"Why would I want you to do that?"

She shrugged. "I just -- well, I do have experience in choosing scripts. And -- if it's good, I can maybe help you get your foot in the door with my boss."

"Your boss, Jeffrey Bronson."


He tilted his head and looked at her with a raised eyebrow. "I'll think about it."


"Yeah." He got out of the car and turned back before shutting the door. "But you owe me breakfast tomorrow. Bagels are cool, but no onion. And bring some honey butter. I don't like cream cheese."

"How can you not like cream cheese? And hey, why do I owe you breakfast? I just bought you lunch!"

"I'll work for tacos and bagels. Nothing less." Then he winked and closed the door to head up the driveway while Tara stared at him, her mouth open.

After a moment, she shook her head and chuckled softly. "Brat." Then she put the car in gear and drove away.

Pulling into her own driveway, Tara turned the car off with a sigh. It had been a long day, and the exertion was catching up to her. They hadn't found the jar they were looking for, but they'd made a good start. With Steve's help, she was sure they could find it in a few days, a week at the most.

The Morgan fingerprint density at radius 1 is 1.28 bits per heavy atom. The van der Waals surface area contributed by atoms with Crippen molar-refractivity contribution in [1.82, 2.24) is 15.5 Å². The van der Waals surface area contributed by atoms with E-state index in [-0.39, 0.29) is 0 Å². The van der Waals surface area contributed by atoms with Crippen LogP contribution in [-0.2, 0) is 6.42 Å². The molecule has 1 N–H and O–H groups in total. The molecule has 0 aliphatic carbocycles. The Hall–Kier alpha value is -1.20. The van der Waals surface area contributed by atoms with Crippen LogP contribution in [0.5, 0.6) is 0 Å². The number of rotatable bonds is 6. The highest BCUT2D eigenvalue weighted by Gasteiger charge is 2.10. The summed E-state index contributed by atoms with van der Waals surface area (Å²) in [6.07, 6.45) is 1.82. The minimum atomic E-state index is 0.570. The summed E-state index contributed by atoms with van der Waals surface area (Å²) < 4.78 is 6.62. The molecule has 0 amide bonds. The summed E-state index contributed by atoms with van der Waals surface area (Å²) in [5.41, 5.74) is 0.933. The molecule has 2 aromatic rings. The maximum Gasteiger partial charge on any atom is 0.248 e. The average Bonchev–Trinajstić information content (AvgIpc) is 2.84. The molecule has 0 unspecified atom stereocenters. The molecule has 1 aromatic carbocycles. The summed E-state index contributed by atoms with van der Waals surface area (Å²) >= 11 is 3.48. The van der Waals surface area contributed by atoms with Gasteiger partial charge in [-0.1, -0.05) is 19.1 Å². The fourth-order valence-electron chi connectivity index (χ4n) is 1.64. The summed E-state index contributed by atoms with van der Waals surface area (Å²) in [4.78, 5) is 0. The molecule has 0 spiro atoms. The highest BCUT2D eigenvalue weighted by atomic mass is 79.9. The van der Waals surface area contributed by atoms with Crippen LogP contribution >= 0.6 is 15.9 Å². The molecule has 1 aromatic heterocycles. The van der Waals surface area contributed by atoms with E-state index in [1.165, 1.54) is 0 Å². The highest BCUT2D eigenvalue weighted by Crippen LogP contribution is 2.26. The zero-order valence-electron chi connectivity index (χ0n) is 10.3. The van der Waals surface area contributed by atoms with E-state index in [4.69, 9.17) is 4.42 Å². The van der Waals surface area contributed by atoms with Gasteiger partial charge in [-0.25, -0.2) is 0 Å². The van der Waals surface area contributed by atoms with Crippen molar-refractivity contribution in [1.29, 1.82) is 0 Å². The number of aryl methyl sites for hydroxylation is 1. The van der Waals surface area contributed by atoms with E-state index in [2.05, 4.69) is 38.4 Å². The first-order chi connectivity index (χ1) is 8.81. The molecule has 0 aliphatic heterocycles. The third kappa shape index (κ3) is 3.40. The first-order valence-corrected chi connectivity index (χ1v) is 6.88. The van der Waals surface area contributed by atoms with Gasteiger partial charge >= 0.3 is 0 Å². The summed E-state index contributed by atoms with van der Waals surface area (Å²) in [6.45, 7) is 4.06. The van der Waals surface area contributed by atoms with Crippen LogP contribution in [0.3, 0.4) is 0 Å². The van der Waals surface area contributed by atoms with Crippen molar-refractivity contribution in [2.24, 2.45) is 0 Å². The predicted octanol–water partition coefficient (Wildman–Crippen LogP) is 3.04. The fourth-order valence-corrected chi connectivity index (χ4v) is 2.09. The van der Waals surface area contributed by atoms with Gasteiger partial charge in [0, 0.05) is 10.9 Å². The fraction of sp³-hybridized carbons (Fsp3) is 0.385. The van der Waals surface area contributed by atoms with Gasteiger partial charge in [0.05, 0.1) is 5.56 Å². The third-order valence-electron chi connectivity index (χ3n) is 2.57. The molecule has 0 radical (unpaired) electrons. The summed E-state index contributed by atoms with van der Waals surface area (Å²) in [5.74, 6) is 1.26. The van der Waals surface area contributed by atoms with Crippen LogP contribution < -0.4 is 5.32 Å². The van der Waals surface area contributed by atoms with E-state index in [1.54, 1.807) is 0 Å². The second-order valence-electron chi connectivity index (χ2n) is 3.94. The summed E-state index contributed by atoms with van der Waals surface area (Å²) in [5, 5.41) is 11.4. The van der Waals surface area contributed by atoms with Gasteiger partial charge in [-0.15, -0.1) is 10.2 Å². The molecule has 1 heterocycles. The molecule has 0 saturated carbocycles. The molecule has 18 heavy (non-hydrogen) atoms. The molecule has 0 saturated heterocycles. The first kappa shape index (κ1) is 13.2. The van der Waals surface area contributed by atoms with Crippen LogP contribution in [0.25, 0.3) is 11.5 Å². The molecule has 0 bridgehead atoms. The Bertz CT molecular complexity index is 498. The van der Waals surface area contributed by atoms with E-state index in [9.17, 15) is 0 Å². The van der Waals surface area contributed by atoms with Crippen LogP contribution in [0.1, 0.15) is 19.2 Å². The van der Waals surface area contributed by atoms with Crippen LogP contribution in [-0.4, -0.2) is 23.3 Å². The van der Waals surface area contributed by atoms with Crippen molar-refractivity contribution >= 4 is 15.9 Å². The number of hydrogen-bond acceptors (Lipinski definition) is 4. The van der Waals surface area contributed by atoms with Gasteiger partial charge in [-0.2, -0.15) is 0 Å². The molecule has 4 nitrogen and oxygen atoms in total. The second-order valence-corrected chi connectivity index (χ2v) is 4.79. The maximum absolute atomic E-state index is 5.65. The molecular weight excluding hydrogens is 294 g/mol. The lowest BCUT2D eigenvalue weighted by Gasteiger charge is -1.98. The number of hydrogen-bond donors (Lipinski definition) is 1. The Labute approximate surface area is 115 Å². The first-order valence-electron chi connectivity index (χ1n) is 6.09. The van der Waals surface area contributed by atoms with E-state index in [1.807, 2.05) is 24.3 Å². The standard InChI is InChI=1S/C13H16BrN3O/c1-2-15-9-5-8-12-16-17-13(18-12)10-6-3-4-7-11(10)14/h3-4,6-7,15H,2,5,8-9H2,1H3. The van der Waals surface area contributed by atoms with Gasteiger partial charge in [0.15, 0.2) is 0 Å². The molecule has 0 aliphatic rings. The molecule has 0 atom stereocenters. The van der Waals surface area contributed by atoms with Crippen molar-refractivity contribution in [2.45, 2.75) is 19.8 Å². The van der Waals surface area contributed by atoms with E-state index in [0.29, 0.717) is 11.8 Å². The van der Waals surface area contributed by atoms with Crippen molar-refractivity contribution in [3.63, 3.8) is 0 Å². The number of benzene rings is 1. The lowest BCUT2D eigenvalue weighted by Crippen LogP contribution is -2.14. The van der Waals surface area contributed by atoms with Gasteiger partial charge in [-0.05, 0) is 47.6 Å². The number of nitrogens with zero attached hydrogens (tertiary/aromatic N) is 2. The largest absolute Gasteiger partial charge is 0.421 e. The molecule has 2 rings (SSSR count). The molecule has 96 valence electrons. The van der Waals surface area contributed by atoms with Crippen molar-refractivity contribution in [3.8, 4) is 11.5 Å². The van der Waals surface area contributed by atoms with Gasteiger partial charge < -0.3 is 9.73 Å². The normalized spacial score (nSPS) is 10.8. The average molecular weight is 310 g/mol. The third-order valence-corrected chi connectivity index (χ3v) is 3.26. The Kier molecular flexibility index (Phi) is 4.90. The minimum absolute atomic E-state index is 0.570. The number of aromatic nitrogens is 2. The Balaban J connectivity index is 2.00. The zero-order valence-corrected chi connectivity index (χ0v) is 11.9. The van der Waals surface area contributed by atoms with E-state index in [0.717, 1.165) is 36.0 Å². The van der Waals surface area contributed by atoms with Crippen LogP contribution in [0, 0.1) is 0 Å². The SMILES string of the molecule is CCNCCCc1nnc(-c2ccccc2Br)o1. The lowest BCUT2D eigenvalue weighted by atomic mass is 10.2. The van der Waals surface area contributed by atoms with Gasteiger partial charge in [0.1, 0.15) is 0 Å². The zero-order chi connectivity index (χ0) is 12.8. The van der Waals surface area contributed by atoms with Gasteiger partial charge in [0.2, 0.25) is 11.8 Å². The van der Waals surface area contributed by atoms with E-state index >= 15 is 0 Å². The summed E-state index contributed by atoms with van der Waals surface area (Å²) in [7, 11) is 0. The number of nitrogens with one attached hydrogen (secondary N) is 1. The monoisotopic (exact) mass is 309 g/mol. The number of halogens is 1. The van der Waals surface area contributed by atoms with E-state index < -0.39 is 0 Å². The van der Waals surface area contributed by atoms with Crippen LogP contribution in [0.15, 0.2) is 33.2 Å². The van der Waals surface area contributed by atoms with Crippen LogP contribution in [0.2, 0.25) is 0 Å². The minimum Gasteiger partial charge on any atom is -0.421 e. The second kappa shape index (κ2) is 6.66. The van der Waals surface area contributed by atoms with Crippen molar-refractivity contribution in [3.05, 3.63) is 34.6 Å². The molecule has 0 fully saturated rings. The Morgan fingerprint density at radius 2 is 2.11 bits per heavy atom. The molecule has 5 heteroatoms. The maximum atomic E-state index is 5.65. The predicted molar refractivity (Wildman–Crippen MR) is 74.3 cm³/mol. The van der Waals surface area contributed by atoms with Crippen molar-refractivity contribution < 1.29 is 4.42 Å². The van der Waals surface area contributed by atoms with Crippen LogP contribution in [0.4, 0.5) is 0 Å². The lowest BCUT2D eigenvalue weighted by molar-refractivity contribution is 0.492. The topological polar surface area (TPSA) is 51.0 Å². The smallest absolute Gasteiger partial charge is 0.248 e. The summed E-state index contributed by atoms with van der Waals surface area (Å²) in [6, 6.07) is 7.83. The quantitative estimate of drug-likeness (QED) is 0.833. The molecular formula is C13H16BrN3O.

She patted her pocket which held the key to the locker. Even without Steve she was sure she could find it. It would just take her a little longer.

Letting herself lean back in the driver's seat, she sighed and looked toward the front door of the duplex she and Sher lived in. Memories went through her mind, of other times, other days, when she came home to find her lover covered in flour or other substances, dishes piled up, and wonderful smells filling the house. Sher was known for her incredible dinners, and her ability to make Tara swoon with her cooking skills.

Since the illness had set in, those dinners were few and far between. She had to admit, she missed them, especially the late night activities that usually followed those candlelit dinners. Even cleaning up the next day had been fun, the two of them pitching in and clearing things with a camaraderie that Tara had never experienced with anyone else. Every once in a while Sher was up to sharing duties in the kitchen, but it wasn't the same, and Tara sighed again as she got out of the car and headed for the porch.

It was quiet as she closed the door behind her. That wasn't unusual, Sher was sleeping a lot these days, and Tara accepted that her partner needed the rest. She slipped her jacket off and hung it in the closet as she headed for the kitchen.

She stopped without entering the room. The table was on its side, dishes broken on the floor, and a pot on the stove overturned, its contents dripping down the oven door. Tara noticed the gouge marks on the counter beside the sink, and she turned and ran for the bedroom.